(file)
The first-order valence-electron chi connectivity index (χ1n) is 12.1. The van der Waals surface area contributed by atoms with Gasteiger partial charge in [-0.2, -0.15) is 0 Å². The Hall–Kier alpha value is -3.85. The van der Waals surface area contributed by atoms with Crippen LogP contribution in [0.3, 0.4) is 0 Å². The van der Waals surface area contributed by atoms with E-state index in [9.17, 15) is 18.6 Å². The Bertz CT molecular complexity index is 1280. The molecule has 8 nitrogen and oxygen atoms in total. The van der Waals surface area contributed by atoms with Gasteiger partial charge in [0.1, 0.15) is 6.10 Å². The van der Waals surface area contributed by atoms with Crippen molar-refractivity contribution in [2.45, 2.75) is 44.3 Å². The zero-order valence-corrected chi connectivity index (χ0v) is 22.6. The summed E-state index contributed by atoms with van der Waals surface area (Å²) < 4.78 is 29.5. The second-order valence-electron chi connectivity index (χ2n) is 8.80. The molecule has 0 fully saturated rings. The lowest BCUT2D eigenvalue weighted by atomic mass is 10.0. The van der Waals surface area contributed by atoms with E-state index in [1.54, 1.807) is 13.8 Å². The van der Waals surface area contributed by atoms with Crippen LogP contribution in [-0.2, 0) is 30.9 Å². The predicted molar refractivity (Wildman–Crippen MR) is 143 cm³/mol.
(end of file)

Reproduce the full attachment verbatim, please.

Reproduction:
The first-order valence-electron chi connectivity index (χ1n) is 12.1. The van der Waals surface area contributed by atoms with Gasteiger partial charge in [-0.2, -0.15) is 0 Å². The Hall–Kier alpha value is -3.85. The van der Waals surface area contributed by atoms with Crippen LogP contribution in [0.3, 0.4) is 0 Å². The van der Waals surface area contributed by atoms with E-state index in [9.17, 15) is 18.6 Å². The Bertz CT molecular complexity index is 1280. The molecule has 8 nitrogen and oxygen atoms in total. The van der Waals surface area contributed by atoms with Gasteiger partial charge in [0.1, 0.15) is 6.10 Å². The van der Waals surface area contributed by atoms with Crippen molar-refractivity contribution in [2.45, 2.75) is 44.3 Å². The zero-order valence-corrected chi connectivity index (χ0v) is 22.6. The summed E-state index contributed by atoms with van der Waals surface area (Å²) < 4.78 is 29.5. The second-order valence-electron chi connectivity index (χ2n) is 8.80. The molecule has 0 fully saturated rings. The lowest BCUT2D eigenvalue weighted by atomic mass is 10.0. The van der Waals surface area contributed by atoms with E-state index in [1.54, 1.807) is 13.8 Å². The van der Waals surface area contributed by atoms with Crippen LogP contribution in [-0.2, 0) is 30.9 Å². The predicted molar refractivity (Wildman–Crippen MR) is 143 cm³/mol.